Table of Contents
- Diverticulosis and diverticulitis definition and facts
- What is diverticulosis?
- What is diverticulitis?
- What causes diverticula and how do diverticula form?
- What are diverticulitis symptoms?
- Diverticulitis diet: Foods to avoid, and foods that soothe symptoms
- What are the more serious complications of diverticulitis?
- How is diverticulitis and diverticulosis diagnosed?
- What home treatment or remedies help soothe diverticulitis symptoms?
- What medications treat diverticulitis and diverticulosis?
- What is the surgical treatment for diverticulitis?
Quick GuideDigestive Disease Myths Pictures Slideshow: Common Misconceptions
What is diverticulosis?
The colon (large intestine or large bowel) is a long tube-like structure approximately 6 feet in length that stores and then eliminates waste material left over after digestion of food in the small intestine takes place. It is thought that pressure within the colon causes bulging pockets of tissue (sacs) that push out from the colonic walls as a person ages. A small bulging sac pushing outward from the colon wall is called a diverticulum. More than one bulging sac is referred to in the plural as diverticula. Diverticula can occur throughout the colon but are most common near the end of the left colon, referred to as the sigmoid colon, in Western countries. In Asia, the diverticula occur mostly on the right side of the colon. The condition of having these diverticula in the colon is called diverticulosis.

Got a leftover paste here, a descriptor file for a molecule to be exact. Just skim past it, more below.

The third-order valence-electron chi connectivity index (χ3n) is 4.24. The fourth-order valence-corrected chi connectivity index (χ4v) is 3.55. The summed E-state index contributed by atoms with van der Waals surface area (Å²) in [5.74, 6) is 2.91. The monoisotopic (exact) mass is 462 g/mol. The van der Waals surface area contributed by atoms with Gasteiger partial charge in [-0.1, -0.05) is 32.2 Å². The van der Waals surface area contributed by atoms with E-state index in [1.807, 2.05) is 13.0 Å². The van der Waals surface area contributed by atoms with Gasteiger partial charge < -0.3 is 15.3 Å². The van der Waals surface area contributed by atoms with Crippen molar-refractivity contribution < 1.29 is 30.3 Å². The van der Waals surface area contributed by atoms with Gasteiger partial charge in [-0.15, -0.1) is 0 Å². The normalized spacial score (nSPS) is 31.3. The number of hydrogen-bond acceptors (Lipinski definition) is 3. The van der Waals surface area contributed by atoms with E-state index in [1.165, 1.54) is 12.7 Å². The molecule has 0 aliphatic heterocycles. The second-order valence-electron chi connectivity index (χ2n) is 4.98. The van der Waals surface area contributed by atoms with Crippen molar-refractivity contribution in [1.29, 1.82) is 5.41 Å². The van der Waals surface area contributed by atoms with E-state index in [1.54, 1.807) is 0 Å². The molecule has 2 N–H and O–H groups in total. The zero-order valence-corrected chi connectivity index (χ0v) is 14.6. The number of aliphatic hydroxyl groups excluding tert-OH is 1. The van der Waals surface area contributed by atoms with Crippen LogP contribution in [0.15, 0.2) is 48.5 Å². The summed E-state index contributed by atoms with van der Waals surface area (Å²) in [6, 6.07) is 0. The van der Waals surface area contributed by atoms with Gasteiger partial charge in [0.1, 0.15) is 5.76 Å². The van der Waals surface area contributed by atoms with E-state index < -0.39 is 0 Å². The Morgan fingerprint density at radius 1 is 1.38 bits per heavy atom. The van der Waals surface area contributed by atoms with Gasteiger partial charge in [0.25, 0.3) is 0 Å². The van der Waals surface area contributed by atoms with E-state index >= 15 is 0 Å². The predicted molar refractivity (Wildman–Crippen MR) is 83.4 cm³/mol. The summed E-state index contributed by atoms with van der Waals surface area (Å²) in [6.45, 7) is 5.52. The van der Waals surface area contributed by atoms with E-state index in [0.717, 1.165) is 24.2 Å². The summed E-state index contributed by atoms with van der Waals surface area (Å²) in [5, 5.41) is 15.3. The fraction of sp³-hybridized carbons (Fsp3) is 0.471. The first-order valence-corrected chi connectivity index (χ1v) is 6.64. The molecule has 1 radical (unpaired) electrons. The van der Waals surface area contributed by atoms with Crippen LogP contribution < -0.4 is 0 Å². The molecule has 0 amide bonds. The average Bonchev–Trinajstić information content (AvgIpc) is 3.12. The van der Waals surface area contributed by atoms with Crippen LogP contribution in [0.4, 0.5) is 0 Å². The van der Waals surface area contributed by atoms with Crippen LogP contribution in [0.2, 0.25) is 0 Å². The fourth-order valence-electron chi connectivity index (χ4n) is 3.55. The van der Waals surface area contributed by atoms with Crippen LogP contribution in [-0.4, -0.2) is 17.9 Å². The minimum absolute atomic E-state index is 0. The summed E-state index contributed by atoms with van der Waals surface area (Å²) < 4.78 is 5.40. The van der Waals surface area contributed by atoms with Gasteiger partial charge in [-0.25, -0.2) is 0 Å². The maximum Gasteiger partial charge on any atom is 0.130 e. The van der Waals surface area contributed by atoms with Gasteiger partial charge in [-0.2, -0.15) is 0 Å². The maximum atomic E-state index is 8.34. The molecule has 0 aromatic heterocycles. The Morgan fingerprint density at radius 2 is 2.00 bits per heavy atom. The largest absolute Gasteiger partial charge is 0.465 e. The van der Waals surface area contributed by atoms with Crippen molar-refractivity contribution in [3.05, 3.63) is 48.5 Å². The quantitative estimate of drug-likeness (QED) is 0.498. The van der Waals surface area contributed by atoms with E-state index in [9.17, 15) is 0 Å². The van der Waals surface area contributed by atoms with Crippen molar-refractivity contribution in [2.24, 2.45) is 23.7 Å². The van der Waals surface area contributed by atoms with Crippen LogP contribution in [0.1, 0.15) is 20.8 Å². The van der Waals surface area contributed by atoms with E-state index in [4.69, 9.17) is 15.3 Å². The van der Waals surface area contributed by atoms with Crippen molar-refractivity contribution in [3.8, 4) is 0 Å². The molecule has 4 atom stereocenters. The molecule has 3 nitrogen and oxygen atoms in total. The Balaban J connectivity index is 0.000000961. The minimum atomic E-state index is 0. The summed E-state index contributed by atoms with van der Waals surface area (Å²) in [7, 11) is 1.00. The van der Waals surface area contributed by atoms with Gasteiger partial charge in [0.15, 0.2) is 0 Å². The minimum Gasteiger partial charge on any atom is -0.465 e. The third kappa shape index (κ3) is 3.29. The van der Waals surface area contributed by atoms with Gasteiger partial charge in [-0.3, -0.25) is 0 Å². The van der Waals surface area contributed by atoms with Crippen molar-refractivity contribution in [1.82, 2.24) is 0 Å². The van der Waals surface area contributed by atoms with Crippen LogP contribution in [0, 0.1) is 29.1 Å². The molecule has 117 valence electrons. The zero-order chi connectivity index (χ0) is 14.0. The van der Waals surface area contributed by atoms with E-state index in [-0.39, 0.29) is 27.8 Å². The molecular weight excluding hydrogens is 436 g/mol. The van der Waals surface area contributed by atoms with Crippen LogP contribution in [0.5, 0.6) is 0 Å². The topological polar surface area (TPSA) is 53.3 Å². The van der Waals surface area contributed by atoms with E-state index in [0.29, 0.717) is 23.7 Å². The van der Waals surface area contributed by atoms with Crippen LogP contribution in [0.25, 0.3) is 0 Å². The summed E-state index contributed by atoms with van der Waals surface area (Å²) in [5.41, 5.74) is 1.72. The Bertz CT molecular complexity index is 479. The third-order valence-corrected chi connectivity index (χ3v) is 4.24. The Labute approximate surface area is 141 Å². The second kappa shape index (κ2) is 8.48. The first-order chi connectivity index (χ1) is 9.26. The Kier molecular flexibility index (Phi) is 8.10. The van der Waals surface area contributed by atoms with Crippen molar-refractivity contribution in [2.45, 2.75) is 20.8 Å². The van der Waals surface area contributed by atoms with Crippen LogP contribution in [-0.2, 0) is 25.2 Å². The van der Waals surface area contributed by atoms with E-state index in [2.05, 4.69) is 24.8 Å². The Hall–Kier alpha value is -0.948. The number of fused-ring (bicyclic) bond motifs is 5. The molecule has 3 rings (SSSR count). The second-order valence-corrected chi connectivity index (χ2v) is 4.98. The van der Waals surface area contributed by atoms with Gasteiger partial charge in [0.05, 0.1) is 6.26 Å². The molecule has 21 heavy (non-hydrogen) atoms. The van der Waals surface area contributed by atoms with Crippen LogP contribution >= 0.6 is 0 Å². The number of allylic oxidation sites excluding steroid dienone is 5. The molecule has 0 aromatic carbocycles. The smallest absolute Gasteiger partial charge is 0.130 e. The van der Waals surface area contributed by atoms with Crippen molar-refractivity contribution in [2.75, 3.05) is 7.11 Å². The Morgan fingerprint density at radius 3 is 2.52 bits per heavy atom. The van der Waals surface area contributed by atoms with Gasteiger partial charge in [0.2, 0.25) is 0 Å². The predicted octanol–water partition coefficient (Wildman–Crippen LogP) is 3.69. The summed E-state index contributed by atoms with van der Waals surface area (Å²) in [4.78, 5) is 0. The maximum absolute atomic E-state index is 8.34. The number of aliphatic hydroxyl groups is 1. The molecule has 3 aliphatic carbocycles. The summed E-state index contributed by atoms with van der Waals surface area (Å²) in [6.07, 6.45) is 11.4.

Diverticula are common in the Western world but are rare in areas such as Asia and Africa. Diverticula increase with age. They are uncommon before the age of 40, but are seen in more than 74% of people over the age of 80 years in the U.S. A person with diverticulosis usually has few or no symptoms. The most common symptoms associated with diverticulosis are abdominal pain, constipation, and diarrhea. In some of these patients the symptoms may be due to the concomitant presence of irritable bowel syndrome (IBS) or abnormalities in the function of the muscles of the sigmoid colon (in which case it is referred to as diverticular disease); simple diverticula should cause no symptoms. Occasionally, bleeding originates from a diverticulum, and it is referred to as diverticular bleeding. Continue Reading
Anne F. Peery and Robert S. Sandler. Diverticular Disease: Reconsidering Conventional Wisdom. Clin Gastroenterol Hepatol. 2013;11:1532-1537.
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